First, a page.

Third Circuit Sends Down to District Court the Second Amendment Challenge to NJ’s Ban on >10-Round Magazines

This matter having been remanded for further consideration in light of the Supreme Court’s decision in New York State Rifle & Pistol Ass’n v. Bruen (2022), and upon consideration of the parties’ positions on whether it should in turn be remanded to the District Court for decision in the first instance under the standard announced in Bruenit is hereby ORDERED that the matter is so remanded.

{We recognize that there are good arguments to be made for resolving this case now, on the record before us, and our dissenting colleague has ably articulated them. Even so, we are mindful that “we are a court of review, not of first view[.]” Cutter v. Wilkinson (2005). The Dissent rightly notes that, even prior to the Supreme Court’s latest Second Amendment decision, we have regularly “trace[d] the [Second Amendment’s] reach by studying the historical record”—the same approach recently endorsed and “made … more explicit” by the Court, NY State Rifle & Pistol Ass’n, Inc. v. Bruen (2022). But the Court’s decision in Bruen also provided lower courts with new and significant guidance on the scope of the Second Amendment and the particular historical inquiry that courts must undertake when deciding Second Amendment claims.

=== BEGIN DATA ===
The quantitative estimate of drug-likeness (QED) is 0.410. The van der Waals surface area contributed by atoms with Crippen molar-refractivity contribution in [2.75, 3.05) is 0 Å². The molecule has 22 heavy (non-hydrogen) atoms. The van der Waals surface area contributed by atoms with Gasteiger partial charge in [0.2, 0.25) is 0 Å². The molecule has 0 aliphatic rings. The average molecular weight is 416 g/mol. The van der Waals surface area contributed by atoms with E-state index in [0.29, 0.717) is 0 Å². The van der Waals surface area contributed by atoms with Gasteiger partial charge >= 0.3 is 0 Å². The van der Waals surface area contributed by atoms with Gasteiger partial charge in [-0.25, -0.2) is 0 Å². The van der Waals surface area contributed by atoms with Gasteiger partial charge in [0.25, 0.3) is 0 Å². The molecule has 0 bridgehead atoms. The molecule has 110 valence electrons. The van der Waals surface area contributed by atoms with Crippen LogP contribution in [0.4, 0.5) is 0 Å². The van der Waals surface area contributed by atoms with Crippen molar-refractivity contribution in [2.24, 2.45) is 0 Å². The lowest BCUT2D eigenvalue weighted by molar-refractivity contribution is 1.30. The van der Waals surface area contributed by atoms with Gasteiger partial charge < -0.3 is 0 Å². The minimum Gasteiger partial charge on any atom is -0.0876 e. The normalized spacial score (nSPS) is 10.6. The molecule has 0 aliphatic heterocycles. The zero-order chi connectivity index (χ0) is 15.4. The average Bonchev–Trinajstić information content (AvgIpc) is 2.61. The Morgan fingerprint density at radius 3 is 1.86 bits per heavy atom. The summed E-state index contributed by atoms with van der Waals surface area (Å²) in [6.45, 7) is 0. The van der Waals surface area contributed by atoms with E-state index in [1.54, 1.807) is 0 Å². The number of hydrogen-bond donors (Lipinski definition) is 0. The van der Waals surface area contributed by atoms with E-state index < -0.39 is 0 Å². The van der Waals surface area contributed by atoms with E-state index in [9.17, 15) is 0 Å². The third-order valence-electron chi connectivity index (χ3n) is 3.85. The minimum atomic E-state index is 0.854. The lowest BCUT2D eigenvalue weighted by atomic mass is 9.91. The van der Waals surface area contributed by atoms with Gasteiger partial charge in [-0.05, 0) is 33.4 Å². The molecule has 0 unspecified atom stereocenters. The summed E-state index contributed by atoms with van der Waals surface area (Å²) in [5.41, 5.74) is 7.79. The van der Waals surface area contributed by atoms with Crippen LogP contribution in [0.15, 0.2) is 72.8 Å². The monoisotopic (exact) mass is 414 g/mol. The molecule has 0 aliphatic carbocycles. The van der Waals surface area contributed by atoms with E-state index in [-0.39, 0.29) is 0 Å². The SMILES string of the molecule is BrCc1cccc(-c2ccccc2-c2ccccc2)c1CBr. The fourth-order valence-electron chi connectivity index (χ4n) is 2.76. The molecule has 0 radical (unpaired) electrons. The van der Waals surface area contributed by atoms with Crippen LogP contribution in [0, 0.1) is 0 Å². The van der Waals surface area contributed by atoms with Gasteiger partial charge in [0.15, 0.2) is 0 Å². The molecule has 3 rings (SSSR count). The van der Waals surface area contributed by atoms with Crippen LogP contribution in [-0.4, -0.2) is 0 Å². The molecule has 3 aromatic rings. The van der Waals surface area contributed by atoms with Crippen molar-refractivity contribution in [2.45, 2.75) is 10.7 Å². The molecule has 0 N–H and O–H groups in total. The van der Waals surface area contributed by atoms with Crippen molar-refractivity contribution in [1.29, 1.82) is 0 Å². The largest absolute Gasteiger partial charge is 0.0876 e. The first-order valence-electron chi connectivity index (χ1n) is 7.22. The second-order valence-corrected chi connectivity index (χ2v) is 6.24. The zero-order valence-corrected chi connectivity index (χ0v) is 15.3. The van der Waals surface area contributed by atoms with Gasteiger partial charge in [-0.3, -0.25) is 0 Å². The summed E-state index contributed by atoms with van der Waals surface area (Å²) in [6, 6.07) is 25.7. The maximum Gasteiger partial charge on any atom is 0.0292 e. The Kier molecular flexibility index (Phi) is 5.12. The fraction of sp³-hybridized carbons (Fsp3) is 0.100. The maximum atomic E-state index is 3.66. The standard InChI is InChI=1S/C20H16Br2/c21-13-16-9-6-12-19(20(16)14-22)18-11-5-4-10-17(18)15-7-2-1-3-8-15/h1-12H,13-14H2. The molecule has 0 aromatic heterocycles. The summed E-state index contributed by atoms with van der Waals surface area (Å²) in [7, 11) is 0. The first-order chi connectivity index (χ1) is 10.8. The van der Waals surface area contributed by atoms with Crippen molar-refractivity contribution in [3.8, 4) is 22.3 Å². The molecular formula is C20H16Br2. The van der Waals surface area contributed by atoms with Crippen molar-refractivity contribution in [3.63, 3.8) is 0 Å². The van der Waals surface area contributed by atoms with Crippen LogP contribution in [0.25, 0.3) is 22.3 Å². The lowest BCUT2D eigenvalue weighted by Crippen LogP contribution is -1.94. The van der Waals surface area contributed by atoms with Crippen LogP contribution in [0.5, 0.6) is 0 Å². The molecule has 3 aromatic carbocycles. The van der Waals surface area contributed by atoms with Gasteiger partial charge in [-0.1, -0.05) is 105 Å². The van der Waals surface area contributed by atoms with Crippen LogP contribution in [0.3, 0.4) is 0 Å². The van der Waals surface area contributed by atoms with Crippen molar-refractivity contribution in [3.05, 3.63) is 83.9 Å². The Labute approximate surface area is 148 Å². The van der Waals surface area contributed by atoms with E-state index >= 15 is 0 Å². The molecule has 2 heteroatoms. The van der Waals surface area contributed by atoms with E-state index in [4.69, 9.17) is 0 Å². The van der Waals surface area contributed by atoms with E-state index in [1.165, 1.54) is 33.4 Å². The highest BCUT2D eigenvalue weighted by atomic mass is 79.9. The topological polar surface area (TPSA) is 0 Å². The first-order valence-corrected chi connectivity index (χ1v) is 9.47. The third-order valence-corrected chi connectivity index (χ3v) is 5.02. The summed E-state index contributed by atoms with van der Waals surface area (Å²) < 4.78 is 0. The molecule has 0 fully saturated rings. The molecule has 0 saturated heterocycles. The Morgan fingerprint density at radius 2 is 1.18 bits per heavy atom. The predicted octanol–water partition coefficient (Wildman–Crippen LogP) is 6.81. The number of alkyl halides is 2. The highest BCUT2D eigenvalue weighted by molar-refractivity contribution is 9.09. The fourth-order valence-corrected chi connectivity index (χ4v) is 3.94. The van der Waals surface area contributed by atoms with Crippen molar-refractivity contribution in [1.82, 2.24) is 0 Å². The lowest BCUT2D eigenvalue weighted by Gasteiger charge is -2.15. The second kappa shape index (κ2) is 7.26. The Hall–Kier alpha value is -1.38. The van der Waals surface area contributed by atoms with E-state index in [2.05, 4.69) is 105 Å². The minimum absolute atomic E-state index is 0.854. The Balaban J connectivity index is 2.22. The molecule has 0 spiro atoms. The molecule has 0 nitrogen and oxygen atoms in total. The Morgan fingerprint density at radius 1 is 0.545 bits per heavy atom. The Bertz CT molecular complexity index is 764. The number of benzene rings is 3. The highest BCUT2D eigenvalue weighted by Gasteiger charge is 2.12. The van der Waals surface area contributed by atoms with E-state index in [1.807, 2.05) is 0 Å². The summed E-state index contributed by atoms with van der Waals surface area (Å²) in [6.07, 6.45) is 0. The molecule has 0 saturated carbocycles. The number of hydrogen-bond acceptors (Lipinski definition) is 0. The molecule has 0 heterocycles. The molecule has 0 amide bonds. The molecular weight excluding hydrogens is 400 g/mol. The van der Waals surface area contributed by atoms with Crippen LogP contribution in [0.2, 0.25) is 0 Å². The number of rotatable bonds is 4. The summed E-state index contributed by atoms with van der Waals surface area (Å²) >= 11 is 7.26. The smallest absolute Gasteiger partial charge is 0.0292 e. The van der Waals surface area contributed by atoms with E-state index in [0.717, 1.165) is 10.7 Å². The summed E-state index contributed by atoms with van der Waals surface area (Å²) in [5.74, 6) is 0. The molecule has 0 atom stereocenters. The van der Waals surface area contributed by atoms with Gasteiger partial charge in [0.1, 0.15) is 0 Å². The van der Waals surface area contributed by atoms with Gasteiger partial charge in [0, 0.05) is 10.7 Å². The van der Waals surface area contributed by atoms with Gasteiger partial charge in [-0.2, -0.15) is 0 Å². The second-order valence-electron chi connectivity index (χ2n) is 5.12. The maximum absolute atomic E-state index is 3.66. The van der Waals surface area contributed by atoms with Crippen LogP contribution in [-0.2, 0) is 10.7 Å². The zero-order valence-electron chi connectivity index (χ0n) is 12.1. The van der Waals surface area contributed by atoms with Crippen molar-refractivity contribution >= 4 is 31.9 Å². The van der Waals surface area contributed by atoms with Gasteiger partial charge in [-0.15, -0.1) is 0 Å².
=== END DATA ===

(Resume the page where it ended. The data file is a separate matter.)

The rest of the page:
In light of that guidance, the State has requested a remand for further record development, targeted at the legal and historical analysis required under Bruen. Given the additional guidance provided in Bruen—and given that our last decision in this case turned on law-of-the-case considerations that are no longer in play—it is appropriate to afford the State that opportunity, consistent with our prior practice.